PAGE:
Folders• Name / Geographical Investigation / 10R• Write your target grade & required mark: A* = 34/36 A = 32/36 B = 30/36 Important: C = 27/36 Anyone getting above a C D = 23/36 overall needs to get at least 40/60 for their controlled assessments
Erosion is……. the wearing away of materials by one of four processes: Corrosion = chemical reactions of salt water weakening rocks like an acid Attrition = Pebbles hitting into each other or intocliffs making rocks break and get smaller and rounder Abrasion = ‘sand paper’ effect. Waves throwing smallstones and pebbles at cliffs and beaches to smooth thematerial Hydraulic Action = Power of the water forcing its wayinto cracks and weaknesses in rocks, splitting apart
If you were a wave, and you wanted to grow big and strong so youcould knock the UK’s block off, which direction would you come from? Why?
Waves• There are two main types of waves:• Constructive vs Destructive
So, the controlled assessment How does it work?
Example controlled assessments from last year• Take a look at what you will be producing• You will have prep time before the trip, then the trip on 25th April, then the analysis afterwards• Key things = keywords, theory, analysis, explanation, evaluation
What does the markscheme look like? How will you be marked?Look at last year’s examples – peer assess
HOW DO GEOMORPHIC PROCESSESAFFECT HENGISTBURY HEAD?
Mindmapping key questions• Break the essay question down into 3 or 4 key questions that you could investigate• Key questions are essential• Think up questions, think how you could answer them – what data would you need to collect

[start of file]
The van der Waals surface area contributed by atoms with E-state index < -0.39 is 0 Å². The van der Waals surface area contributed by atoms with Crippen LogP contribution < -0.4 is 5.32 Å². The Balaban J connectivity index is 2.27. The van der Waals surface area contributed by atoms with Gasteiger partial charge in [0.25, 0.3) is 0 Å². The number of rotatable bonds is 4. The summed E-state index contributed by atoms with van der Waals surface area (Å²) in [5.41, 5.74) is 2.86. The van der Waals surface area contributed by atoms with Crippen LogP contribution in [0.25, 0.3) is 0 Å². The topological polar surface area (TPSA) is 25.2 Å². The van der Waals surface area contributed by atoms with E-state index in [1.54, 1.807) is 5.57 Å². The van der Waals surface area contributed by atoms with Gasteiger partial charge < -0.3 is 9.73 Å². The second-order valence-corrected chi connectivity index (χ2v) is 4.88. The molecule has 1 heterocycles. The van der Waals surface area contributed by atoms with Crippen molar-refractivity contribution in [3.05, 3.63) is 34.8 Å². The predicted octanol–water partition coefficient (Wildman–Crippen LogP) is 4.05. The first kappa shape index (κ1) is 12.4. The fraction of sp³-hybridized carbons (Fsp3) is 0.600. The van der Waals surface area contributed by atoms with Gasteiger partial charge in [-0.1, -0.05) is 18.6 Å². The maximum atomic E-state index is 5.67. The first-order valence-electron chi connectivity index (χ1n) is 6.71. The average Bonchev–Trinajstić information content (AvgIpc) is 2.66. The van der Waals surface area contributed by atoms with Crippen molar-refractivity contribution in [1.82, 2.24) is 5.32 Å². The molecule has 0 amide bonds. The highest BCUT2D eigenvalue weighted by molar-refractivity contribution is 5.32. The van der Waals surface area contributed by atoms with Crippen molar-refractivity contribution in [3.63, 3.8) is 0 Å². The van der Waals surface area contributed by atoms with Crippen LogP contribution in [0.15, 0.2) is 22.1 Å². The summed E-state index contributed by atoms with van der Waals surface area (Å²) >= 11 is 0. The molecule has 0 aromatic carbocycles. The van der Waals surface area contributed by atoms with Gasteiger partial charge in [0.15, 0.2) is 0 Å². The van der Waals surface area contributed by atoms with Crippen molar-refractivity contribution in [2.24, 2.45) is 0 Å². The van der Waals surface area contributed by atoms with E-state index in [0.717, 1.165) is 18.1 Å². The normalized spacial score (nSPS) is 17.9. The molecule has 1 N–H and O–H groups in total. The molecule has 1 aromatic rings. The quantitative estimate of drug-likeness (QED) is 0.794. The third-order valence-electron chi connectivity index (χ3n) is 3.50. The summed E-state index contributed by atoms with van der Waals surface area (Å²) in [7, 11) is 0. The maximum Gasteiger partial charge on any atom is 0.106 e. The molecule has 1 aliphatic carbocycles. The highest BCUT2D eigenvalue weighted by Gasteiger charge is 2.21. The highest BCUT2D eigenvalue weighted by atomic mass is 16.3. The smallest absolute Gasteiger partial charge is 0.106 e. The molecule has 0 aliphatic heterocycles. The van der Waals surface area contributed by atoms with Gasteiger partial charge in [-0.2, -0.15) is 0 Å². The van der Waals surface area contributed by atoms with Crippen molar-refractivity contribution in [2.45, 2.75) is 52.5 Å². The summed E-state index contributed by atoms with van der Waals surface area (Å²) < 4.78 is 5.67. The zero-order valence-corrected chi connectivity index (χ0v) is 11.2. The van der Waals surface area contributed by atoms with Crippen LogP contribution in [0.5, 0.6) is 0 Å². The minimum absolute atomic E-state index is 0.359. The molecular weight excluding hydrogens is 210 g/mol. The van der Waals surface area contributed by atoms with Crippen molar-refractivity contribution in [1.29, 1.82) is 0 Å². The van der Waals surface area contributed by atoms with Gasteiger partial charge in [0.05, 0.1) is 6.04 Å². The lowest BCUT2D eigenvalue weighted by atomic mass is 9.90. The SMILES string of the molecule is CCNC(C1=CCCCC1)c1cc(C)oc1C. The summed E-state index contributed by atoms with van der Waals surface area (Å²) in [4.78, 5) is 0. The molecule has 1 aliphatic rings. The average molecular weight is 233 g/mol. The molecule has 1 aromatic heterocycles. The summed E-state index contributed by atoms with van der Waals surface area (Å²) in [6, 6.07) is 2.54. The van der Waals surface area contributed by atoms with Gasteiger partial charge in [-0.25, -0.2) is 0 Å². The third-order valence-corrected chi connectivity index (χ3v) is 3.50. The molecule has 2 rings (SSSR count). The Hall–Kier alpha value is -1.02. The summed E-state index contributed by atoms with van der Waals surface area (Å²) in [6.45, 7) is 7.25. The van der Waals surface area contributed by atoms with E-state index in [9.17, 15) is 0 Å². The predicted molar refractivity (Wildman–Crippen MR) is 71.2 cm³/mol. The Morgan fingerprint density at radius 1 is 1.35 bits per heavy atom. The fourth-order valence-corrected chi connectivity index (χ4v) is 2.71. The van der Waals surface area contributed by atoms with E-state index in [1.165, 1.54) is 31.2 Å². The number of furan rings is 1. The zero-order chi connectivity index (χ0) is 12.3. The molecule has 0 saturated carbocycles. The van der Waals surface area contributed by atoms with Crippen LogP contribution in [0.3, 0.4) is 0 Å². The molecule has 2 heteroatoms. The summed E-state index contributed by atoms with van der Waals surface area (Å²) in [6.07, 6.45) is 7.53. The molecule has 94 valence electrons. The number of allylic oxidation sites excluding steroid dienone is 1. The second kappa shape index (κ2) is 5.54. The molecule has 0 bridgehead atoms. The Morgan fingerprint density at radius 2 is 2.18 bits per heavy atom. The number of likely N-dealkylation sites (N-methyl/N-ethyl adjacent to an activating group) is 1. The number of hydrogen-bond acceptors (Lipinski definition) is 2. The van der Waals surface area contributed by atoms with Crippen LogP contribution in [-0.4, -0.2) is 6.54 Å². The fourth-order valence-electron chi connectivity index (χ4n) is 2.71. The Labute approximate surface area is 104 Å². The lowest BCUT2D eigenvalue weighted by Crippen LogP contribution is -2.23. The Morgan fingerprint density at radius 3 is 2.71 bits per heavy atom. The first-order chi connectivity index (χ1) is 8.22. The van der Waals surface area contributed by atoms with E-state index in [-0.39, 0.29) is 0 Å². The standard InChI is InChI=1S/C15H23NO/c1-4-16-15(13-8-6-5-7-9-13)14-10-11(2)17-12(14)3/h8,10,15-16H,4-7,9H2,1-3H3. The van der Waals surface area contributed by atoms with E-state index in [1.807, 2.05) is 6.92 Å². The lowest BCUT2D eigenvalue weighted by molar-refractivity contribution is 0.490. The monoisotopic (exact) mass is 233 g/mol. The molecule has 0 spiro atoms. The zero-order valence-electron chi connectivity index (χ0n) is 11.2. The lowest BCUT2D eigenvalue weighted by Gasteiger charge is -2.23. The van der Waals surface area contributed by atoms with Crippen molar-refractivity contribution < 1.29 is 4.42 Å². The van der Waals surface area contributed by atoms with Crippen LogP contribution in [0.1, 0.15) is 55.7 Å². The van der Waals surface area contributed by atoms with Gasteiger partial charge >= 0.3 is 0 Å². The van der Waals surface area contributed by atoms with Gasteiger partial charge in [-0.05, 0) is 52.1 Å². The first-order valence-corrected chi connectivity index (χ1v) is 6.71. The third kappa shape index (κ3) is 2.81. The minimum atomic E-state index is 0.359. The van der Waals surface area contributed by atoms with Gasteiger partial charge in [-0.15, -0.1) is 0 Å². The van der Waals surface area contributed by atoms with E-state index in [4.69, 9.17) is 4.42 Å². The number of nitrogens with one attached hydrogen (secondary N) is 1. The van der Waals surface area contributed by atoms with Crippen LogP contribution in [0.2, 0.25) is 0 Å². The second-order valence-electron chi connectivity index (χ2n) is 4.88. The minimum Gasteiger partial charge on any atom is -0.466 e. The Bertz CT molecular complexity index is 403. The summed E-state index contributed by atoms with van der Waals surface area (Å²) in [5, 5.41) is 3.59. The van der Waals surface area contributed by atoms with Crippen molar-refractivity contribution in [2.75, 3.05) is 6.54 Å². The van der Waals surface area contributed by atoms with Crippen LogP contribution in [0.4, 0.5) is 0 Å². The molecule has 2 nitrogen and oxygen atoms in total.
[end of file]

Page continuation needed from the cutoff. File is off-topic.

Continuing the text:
Key questions?E.g.• What it the location of Hengistbury Head? What is H.H. like…?• What are geomorphic processes?• What geomorphic processes are occurring at H.H.?• How are geomorphic processes changing the landscape?• What landforms are these geomorphic processes creating?• How are people/environment affected? (positive/negative)• Is there any evidence of coastal management to reduce the impact of geomorphic processes?
Prep for the intro: the location Where is Hengistbury Head? What is the location like?
Location maps• Essential skill• Key way to pick up marks – not included in word limitTask:• Annotate the O.S. map & satellite image of H.H. to show features, landforms, management, land use, etc.• What map evidence is there of geomorphic processes? (e.g. landforms? Management?)
Map 1: Ordnance Survey Map showing location details of Hengistbury Head Key:This area isalready heavilydefended withrock groyneswhich attemptto reduce themovement ofbeach materialalong theshore caused Mudeford Spit has beenby longshore created by longshore drift anddrift is a landform of depositino. It is mainly used for beach huts as seen in Photo A. The spit is important for tourism. Photo A
Useful linksIn terms of secondary data:• Geology: http://www.hengistburyhead.org/nature/geology.html• Geology http://www.southampton.ac.uk/~imw/Hengistbury-Head-Geology.htm• Lots of useful stuff here: http://www.scopac.org.uk/• A newspaper article giving some good context on the effect of geomorphic processes: http://www.bournemouthecho.co.uk/news/4542643.___Hengistbury_Head_could _disappear__over_next_century___/• And the excellent Hengistbury Head website - http://www.hengistbury- head.co.uk/index.html• Google Earth – use the history bar and track changes over timeIn terms of skills:• BBC Bitesize now has a handy CA section: http://www.bbc.co.uk/schools/gcsebitesize/geography/geographical_skills/• The FSC has some handy how to guides available here: http://www.geography- fieldwork.org/coastfieldwork/index.htm ; including pebbble roundness and beach profiles http://www.geography- fieldwork.org/coastfieldwork/coastal_management/stage2.htm